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Disused, Disposed: IAEA Supports Madagascar in Managing Disused Radioactive Sources

disused radioactive sources training Madagascar

On-site training in Madagascar. (Photo: IAEA).

Radioactive sources are used around the world, in medical clinics, industrial plants, research laboratories, farms and cropland. Radioactive sources are present in almost all countries in the world, and if properly managed, they confer countless benefits to society. However, any incomplete management of radioactive sources may expose the public, professionals or the environment to the harmful effects of ionizing radiation.

The proper management of disused radioactive sources is a subject of the utmost importance to the IAEA, its Member States and its strategic partners. In cooperation with the European Commission, the IAEA is working to strengthen source management practices in Africa.

In October 2015, with the financial support of the European Commission, the IAEA conducted a mission in Madagascar to help national counterparts to implement the best strategies to manage Madagascar's inventory of disused radioactive sources. Different management options were provided, depending on the nature of the sources, which are categorised as high activity (categories 1-2) or lower activity (categories 3-5). The national inventory of sources was also updated, and the Malagasy government is now able to take appropriate source management decisions based on infrastructure, human resource availability and the volume of disused sources.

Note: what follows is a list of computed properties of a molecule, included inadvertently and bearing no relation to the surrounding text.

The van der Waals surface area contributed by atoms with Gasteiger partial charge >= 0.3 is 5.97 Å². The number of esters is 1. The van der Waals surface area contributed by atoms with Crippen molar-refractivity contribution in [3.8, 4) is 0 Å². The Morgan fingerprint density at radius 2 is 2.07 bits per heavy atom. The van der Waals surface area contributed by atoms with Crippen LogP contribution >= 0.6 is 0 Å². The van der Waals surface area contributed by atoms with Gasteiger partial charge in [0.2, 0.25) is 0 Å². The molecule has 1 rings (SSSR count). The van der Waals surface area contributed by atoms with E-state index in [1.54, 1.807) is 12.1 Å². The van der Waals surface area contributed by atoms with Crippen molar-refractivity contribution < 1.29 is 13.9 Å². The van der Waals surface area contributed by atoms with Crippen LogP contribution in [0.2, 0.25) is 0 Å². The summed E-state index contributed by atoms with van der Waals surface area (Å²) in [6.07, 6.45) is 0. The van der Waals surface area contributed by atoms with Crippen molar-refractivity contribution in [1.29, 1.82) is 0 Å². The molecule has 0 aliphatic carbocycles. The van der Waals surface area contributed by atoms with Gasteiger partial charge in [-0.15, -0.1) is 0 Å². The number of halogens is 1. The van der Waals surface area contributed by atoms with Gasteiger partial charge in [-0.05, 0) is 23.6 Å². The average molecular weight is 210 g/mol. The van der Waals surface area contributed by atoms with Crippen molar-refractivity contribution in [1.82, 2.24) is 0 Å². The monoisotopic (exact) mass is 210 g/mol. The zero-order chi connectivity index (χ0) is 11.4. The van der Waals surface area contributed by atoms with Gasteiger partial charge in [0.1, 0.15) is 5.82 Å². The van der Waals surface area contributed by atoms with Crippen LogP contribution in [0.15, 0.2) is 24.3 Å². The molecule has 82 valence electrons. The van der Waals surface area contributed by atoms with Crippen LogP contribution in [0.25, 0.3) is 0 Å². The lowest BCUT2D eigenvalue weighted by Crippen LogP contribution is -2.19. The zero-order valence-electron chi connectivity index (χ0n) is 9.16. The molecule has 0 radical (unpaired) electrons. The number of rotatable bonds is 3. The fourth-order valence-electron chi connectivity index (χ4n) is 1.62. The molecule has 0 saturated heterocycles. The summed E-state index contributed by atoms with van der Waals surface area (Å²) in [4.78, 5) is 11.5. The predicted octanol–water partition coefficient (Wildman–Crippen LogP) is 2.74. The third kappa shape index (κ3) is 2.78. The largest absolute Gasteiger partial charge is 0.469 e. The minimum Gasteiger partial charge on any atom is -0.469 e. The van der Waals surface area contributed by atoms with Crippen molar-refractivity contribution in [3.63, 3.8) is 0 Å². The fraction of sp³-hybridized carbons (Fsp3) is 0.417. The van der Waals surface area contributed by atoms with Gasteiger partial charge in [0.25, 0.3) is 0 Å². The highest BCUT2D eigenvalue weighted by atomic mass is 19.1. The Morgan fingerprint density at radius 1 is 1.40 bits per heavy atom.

Also during the mission, an IAEA technical officer (TO) dismantled a disused brachytherapy device containing Cs-137 sources, which are used in radiation therapy to treat cancer patients. The device had been declared inoperative, and had been placed in a hospital room under poor safety conditions. The room was closed, personnel access was prohibited, and the room could not be used for any other purpose. The expert transferred the disused sources into an appropriate container, which was then removed from the hospital and transferred to a safe storage facility. The room containing the brachytherapy device is now free of disused radioactive material, and can be used for other purposes. The dismantling, collection and storage of the Cs-137 sources was used to provide a team of six local professionals with valuable hands-on training.




The project RAF/9/054  is carried out with funding by the European Union and the IAEA.


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